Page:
On Vergangenheitsbewältigung, Marsalis questions the fidelity of the past, interrogating America’s self-serving illusions. One of the ways he engages with these ideas is through repetition. The first track, “Simile #7,” featuring Jai, is woozy, cold, and defeated, with Jai reciting a few elemental phrases as if they were mantras: “I feel crazy/I feel sleepy…I need some help…No more drama/no more trauma.” As the album carries on, Malone continually asks “Are you scared?” At other times, replication becomes a means to confront the past. On the aforementioned “The Message 3: Blood” he chants “No matter how hard you try, you can’t stop me now,” directly recalling “The Message 1” and “The Message 2” from A Quiet Farwell. But these lyrics are drawn from The Temptations tune “Message from a Black Man.” The track’s drama lies in how Marsalis keeps the original melody semi-intact, but ends up flipping the mood and political meaning of the song on its head. He later sings, “No matter how hard you try/Nothing seemed to work/World still turn/And I tried and I tried and/But my World still burn.”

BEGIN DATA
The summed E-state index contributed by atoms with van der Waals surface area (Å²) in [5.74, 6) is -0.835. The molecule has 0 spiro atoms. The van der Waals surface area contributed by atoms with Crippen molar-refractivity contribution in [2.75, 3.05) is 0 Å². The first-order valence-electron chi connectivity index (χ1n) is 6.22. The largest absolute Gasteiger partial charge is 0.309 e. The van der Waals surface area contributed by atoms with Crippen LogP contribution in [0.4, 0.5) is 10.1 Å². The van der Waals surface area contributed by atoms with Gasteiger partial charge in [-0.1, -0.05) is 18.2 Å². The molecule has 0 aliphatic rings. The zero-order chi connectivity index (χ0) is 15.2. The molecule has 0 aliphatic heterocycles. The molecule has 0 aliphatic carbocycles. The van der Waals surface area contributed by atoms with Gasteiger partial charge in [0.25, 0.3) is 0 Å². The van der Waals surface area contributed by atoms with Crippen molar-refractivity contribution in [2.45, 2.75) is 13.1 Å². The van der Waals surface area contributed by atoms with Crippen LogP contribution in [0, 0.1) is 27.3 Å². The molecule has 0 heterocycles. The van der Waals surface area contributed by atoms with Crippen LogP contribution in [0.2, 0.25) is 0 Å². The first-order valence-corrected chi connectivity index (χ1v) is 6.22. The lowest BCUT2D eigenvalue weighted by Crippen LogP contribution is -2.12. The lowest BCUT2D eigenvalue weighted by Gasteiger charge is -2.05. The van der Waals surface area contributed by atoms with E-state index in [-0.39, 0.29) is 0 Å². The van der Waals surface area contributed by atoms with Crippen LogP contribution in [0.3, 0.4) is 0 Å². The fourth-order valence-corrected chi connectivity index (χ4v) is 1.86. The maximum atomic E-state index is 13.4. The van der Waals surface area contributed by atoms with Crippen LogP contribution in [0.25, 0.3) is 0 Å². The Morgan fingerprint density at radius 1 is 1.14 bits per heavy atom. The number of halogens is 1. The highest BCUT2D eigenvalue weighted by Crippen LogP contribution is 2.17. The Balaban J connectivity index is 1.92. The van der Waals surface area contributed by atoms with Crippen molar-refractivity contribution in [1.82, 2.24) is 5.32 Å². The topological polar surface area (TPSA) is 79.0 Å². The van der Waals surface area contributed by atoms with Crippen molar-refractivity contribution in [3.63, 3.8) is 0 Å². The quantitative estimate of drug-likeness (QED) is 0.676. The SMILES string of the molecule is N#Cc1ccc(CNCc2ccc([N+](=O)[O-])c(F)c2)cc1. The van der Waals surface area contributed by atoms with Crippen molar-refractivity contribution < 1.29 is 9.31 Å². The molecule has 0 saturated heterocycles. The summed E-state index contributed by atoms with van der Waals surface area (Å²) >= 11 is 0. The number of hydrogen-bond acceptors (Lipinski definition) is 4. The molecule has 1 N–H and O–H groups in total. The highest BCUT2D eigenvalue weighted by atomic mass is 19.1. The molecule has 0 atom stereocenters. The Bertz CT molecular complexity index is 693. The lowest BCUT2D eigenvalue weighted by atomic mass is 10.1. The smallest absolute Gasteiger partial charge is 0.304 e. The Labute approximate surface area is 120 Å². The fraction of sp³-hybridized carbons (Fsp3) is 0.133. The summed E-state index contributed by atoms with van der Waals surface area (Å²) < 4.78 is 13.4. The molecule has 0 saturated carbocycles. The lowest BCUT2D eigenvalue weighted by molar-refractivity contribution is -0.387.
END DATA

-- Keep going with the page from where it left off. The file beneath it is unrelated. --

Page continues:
Not every artist thinks as seriously as Marsalis does about what their music has to say. Slauson Malone uses music as a tool to probe and process the past — and to explore how history shapes the present. Vergangenheitsbewältigung only runs 24 minutes: it is a compact, thought-provoking, and rewarding sensory experience. But it also issues challenges to listeners: to tease out connections with A Quiet Farwell, to learn about the thinkers who influenced that project, and to accept that the arts can be a means to engage more critically with our world.

Gabriel Sherman is a student and writer from Brookline, MA, currently studying history at Pitzer College.